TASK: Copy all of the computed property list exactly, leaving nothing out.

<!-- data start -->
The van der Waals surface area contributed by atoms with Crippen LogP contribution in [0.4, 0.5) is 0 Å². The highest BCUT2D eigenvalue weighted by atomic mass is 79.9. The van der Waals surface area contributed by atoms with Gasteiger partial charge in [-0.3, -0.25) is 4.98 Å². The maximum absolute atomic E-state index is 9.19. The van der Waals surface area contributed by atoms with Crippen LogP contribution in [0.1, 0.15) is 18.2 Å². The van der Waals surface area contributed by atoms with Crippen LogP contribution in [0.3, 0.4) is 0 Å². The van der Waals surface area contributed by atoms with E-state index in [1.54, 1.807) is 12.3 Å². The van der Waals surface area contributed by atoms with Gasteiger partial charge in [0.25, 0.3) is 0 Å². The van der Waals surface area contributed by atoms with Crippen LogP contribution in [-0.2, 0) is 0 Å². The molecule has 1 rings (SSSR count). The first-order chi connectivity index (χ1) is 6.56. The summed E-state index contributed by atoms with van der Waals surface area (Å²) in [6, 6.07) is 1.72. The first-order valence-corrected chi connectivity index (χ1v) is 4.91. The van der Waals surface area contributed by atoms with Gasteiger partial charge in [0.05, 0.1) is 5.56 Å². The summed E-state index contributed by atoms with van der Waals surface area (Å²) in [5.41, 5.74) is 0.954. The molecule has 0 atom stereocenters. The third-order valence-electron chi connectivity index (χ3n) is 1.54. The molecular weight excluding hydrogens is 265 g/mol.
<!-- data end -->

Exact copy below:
The van der Waals surface area contributed by atoms with Crippen LogP contribution in [0.4, 0.5) is 0 Å². The highest BCUT2D eigenvalue weighted by atomic mass is 79.9. The van der Waals surface area contributed by atoms with Gasteiger partial charge in [-0.3, -0.25) is 4.98 Å². The maximum absolute atomic E-state index is 9.19. The van der Waals surface area contributed by atoms with Crippen LogP contribution in [0.1, 0.15) is 18.2 Å². The van der Waals surface area contributed by atoms with Crippen LogP contribution in [0.3, 0.4) is 0 Å². The van der Waals surface area contributed by atoms with E-state index in [1.54, 1.807) is 12.3 Å². The van der Waals surface area contributed by atoms with Gasteiger partial charge in [0.25, 0.3) is 0 Å². The van der Waals surface area contributed by atoms with Crippen LogP contribution in [-0.2, 0) is 0 Å². The molecule has 1 rings (SSSR count). The first-order chi connectivity index (χ1) is 6.56. The summed E-state index contributed by atoms with van der Waals surface area (Å²) in [6, 6.07) is 1.72. The first-order valence-corrected chi connectivity index (χ1v) is 4.91. The van der Waals surface area contributed by atoms with Gasteiger partial charge in [0.05, 0.1) is 5.56 Å². The summed E-state index contributed by atoms with van der Waals surface area (Å²) in [5.41, 5.74) is 0.954. The molecule has 0 atom stereocenters. The third-order valence-electron chi connectivity index (χ3n) is 1.54. The molecular weight excluding hydrogens is 265 g/mol.